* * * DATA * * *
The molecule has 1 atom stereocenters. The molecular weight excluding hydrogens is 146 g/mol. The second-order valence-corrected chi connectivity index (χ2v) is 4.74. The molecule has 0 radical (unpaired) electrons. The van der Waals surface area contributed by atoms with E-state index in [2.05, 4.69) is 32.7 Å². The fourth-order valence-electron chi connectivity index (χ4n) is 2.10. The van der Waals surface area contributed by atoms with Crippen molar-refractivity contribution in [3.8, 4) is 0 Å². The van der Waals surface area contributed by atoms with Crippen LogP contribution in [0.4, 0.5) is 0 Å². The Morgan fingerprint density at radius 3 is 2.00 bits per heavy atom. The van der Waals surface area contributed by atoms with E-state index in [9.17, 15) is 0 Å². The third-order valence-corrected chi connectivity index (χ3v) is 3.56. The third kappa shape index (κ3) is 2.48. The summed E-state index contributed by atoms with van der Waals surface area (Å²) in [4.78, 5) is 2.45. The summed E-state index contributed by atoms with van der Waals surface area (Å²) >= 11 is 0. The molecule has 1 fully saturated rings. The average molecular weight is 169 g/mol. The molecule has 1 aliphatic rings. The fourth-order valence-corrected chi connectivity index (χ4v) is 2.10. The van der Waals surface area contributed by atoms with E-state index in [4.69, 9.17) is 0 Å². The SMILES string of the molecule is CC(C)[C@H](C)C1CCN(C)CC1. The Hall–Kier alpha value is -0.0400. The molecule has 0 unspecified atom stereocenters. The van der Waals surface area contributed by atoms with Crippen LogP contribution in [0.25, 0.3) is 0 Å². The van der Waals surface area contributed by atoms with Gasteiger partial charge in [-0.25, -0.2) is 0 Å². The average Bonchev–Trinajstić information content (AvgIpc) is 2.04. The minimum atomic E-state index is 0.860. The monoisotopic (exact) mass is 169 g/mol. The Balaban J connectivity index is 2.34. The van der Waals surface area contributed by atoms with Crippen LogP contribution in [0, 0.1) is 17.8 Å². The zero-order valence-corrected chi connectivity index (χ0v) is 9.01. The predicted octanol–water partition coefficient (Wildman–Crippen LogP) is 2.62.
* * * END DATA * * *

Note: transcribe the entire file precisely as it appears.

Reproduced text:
The molecule has 1 atom stereocenters. The molecular weight excluding hydrogens is 146 g/mol. The second-order valence-corrected chi connectivity index (χ2v) is 4.74. The molecule has 0 radical (unpaired) electrons. The van der Waals surface area contributed by atoms with E-state index in [2.05, 4.69) is 32.7 Å². The fourth-order valence-electron chi connectivity index (χ4n) is 2.10. The van der Waals surface area contributed by atoms with Crippen molar-refractivity contribution in [3.8, 4) is 0 Å². The van der Waals surface area contributed by atoms with Crippen LogP contribution in [0.4, 0.5) is 0 Å². The Morgan fingerprint density at radius 3 is 2.00 bits per heavy atom. The van der Waals surface area contributed by atoms with E-state index in [9.17, 15) is 0 Å². The third-order valence-corrected chi connectivity index (χ3v) is 3.56. The third kappa shape index (κ3) is 2.48. The summed E-state index contributed by atoms with van der Waals surface area (Å²) in [4.78, 5) is 2.45. The summed E-state index contributed by atoms with van der Waals surface area (Å²) >= 11 is 0. The molecule has 1 fully saturated rings. The average molecular weight is 169 g/mol. The molecule has 1 aliphatic rings. The fourth-order valence-corrected chi connectivity index (χ4v) is 2.10. The van der Waals surface area contributed by atoms with E-state index in [4.69, 9.17) is 0 Å². The SMILES string of the molecule is CC(C)[C@H](C)C1CCN(C)CC1. The Hall–Kier alpha value is -0.0400. The molecule has 0 unspecified atom stereocenters. The van der Waals surface area contributed by atoms with Crippen LogP contribution in [0.25, 0.3) is 0 Å². The van der Waals surface area contributed by atoms with Gasteiger partial charge in [-0.25, -0.2) is 0 Å². The average Bonchev–Trinajstić information content (AvgIpc) is 2.04. The minimum atomic E-state index is 0.860. The monoisotopic (exact) mass is 169 g/mol. The Balaban J connectivity index is 2.34. The van der Waals surface area contributed by atoms with Crippen LogP contribution in [0, 0.1) is 17.8 Å². The zero-order valence-corrected chi connectivity index (χ0v) is 9.01. The predicted octanol–water partition coefficient (Wildman–Crippen LogP) is 2.62.